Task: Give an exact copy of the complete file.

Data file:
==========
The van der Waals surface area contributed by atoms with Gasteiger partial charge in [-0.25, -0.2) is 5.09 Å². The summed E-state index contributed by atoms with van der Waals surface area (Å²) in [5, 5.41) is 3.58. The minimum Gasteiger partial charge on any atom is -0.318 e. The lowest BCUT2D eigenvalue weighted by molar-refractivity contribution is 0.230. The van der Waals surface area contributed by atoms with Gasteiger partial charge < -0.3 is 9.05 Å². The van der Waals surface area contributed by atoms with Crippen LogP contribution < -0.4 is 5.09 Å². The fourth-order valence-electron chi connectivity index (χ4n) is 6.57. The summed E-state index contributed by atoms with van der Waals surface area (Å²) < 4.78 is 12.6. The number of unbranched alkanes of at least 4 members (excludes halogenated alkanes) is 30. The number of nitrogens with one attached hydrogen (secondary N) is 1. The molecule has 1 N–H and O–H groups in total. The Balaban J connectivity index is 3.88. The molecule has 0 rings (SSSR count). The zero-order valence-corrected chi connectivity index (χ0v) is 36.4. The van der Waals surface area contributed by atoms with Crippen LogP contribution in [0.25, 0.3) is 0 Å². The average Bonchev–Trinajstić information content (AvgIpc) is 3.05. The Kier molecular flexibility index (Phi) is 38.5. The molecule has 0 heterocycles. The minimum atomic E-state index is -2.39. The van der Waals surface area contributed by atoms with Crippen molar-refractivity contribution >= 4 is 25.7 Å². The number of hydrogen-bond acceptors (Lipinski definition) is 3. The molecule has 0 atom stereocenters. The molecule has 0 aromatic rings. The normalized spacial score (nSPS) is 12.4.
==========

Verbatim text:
The van der Waals surface area contributed by atoms with Gasteiger partial charge in [-0.25, -0.2) is 5.09 Å². The summed E-state index contributed by atoms with van der Waals surface area (Å²) in [5, 5.41) is 3.58. The minimum Gasteiger partial charge on any atom is -0.318 e. The lowest BCUT2D eigenvalue weighted by molar-refractivity contribution is 0.230. The van der Waals surface area contributed by atoms with Gasteiger partial charge < -0.3 is 9.05 Å². The van der Waals surface area contributed by atoms with Crippen LogP contribution < -0.4 is 5.09 Å². The fourth-order valence-electron chi connectivity index (χ4n) is 6.57. The summed E-state index contributed by atoms with van der Waals surface area (Å²) < 4.78 is 12.6. The number of unbranched alkanes of at least 4 members (excludes halogenated alkanes) is 30. The number of nitrogens with one attached hydrogen (secondary N) is 1. The molecule has 1 N–H and O–H groups in total. The Balaban J connectivity index is 3.88. The molecule has 0 rings (SSSR count). The zero-order valence-corrected chi connectivity index (χ0v) is 36.4. The van der Waals surface area contributed by atoms with Crippen LogP contribution in [0.25, 0.3) is 0 Å². The average Bonchev–Trinajstić information content (AvgIpc) is 3.05. The Kier molecular flexibility index (Phi) is 38.5. The molecule has 0 heterocycles. The minimum atomic E-state index is -2.39. The van der Waals surface area contributed by atoms with Crippen molar-refractivity contribution >= 4 is 25.7 Å². The number of hydrogen-bond acceptors (Lipinski definition) is 3. The molecule has 0 atom stereocenters. The molecule has 0 aromatic rings. The normalized spacial score (nSPS) is 12.4.